Correspondence  |   August 2016
Adverse Drug Events Link to Severity of the Event Data Needed
Author Notes
  • University of Pittsburgh Medical Center, Pittsburgh, Pennsylvania (J.W.I.). ibinsonjw@upmc.edu
  • (Accepted for publication April 20, 2016.)
    (Accepted for publication April 20, 2016.)×
Article Information
Correspondence
Correspondence   |   August 2016
Adverse Drug Events Link to Severity of the Event Data Needed
Anesthesiology 8 2016, Vol.125, 431. doi:10.1097/ALN.0000000000001186
Anesthesiology 8 2016, Vol.125, 431. doi:10.1097/ALN.0000000000001186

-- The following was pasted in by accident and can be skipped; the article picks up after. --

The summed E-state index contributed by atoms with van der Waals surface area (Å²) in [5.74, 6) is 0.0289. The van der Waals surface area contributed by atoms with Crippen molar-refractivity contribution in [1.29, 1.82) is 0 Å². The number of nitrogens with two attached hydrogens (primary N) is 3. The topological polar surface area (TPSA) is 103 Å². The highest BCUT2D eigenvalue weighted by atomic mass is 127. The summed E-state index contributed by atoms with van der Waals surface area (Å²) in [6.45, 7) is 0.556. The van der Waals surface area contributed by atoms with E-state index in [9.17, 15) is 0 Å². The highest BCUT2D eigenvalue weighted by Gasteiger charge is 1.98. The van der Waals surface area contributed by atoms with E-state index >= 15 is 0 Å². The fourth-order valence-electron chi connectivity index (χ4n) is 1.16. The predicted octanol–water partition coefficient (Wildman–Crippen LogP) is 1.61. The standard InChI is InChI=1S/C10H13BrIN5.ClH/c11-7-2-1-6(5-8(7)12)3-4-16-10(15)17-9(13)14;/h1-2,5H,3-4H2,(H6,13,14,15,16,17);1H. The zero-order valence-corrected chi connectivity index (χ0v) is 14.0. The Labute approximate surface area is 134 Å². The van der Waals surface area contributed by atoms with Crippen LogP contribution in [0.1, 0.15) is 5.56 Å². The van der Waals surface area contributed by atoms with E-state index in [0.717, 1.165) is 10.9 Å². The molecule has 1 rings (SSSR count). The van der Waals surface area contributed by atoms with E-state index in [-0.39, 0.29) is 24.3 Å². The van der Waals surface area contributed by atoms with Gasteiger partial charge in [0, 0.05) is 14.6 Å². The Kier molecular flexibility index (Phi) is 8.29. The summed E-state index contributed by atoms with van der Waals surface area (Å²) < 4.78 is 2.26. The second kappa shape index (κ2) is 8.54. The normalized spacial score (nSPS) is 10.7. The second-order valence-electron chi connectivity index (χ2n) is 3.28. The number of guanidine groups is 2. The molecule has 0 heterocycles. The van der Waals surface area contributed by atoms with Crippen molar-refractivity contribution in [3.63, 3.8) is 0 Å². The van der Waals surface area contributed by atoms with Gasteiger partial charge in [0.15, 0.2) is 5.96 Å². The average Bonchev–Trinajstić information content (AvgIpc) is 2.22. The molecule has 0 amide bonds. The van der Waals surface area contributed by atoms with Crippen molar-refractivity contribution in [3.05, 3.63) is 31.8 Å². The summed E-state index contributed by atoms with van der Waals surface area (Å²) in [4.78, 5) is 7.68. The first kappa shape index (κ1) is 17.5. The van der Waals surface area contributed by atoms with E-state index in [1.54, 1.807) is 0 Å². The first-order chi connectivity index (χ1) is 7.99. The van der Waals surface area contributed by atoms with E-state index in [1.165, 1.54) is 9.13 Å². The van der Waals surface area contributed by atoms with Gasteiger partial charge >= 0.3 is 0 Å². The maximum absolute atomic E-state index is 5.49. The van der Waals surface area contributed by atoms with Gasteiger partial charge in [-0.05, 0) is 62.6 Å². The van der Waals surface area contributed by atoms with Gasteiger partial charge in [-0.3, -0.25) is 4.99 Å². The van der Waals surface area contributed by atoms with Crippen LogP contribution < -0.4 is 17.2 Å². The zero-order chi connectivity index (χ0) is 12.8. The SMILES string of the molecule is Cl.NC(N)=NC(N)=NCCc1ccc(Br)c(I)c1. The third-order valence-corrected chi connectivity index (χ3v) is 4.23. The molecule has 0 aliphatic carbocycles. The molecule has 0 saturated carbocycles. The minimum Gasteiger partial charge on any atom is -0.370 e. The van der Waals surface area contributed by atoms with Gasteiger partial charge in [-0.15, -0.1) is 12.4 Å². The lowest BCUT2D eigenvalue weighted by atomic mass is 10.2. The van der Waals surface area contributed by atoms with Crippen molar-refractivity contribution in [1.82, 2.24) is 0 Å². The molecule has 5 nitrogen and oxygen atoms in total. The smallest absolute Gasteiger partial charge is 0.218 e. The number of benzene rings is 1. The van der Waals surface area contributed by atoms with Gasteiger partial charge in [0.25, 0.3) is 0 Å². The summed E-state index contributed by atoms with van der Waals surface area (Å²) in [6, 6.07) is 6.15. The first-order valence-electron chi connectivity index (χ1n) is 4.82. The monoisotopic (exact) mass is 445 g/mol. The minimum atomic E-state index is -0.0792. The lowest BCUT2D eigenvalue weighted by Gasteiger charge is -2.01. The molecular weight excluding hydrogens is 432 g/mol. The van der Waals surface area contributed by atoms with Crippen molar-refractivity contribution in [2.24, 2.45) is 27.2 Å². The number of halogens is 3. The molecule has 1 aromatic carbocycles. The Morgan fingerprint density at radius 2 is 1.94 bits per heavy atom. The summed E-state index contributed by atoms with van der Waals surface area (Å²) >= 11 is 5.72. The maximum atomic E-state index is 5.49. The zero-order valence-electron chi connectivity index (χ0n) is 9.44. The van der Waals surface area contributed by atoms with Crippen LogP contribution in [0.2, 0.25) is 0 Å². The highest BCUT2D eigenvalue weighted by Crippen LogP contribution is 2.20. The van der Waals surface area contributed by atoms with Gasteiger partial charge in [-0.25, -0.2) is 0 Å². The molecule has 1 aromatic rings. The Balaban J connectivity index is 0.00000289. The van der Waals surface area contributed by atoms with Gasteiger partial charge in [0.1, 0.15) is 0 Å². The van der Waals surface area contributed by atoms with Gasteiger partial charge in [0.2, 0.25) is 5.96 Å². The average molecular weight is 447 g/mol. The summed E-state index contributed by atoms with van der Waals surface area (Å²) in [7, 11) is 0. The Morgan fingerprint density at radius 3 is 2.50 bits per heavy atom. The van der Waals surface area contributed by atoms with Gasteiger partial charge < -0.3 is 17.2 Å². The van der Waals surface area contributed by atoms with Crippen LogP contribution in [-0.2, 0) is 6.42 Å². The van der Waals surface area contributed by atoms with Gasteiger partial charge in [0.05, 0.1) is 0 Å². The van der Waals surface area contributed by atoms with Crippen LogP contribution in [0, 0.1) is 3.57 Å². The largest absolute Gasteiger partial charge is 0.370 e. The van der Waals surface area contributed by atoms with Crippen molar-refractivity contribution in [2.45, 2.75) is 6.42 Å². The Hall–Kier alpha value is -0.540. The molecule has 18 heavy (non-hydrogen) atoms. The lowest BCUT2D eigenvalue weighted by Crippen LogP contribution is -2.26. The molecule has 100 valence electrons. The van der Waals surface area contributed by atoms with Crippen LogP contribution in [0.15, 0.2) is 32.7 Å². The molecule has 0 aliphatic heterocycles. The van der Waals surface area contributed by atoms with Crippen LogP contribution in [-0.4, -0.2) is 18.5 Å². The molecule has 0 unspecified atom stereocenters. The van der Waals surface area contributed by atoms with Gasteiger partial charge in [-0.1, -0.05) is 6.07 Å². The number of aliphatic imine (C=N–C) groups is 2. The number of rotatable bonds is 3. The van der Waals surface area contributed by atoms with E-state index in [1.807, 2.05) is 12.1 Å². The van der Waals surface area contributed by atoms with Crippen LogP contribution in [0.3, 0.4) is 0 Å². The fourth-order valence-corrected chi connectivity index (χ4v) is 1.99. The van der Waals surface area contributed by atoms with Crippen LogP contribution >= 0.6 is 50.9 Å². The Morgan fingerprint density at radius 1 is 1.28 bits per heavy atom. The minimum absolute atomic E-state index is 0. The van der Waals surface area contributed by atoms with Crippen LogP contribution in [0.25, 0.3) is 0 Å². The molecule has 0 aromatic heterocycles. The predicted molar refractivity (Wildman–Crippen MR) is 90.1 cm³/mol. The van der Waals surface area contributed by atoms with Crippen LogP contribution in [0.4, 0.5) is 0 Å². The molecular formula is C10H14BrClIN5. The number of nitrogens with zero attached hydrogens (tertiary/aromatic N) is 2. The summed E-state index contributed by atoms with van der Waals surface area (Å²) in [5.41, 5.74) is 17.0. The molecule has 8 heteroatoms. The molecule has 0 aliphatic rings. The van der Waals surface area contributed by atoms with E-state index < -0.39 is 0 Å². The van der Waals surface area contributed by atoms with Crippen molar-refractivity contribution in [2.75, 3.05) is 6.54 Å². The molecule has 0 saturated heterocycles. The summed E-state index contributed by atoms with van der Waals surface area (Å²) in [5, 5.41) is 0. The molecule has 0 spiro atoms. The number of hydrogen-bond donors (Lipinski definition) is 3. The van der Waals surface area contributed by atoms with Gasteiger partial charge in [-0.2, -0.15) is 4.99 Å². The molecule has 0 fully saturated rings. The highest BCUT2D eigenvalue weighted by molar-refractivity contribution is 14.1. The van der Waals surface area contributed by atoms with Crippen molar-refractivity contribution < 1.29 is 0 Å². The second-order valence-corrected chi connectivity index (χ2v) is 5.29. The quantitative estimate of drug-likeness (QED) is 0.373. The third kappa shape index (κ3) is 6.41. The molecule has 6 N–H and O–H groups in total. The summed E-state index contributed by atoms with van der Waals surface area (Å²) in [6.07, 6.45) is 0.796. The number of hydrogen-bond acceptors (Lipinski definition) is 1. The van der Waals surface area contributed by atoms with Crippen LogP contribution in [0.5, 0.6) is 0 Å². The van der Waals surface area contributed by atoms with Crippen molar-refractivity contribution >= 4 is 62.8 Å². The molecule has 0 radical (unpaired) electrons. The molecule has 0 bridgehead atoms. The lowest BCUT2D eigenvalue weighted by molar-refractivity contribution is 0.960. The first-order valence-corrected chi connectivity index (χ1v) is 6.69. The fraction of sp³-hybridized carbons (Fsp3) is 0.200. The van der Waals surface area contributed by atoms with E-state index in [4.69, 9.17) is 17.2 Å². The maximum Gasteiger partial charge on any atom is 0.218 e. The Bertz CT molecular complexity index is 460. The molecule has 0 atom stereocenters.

Although thought provoking and likely to lead to significant research in the future, the data presented by Nanji et al.1  are not sufficient to support a conclusion that medication errors (MEs) occurring during the course of anesthesia lead to meaningful harm. A primary concern is the tenuous link between MEs and adverse drug events (ADEs). Forty of 91 actual ADEs were not related to MEs and were considered “nonpreventable.” No tabulation of the harm caused by these events is given, and it is possible that most of the significant and life-threatening outcomes fell into this category. Of the remaining 51 ADEs, the Naranjo algorithm determined that only about half were “probably” related to the ME, and the other half were considered “possibly” or “doubtfully” due to the error. Thus, MEs may have caused or contributed to less than a third of the ADEs. The overall rate of 28 of 3,671 (0.8%) is considerably smaller than the undifferentiated error rate of 193 of 3,671 (5.3%) and ADE rate of 91 of 3,671 (2.5%) offered by the authors.
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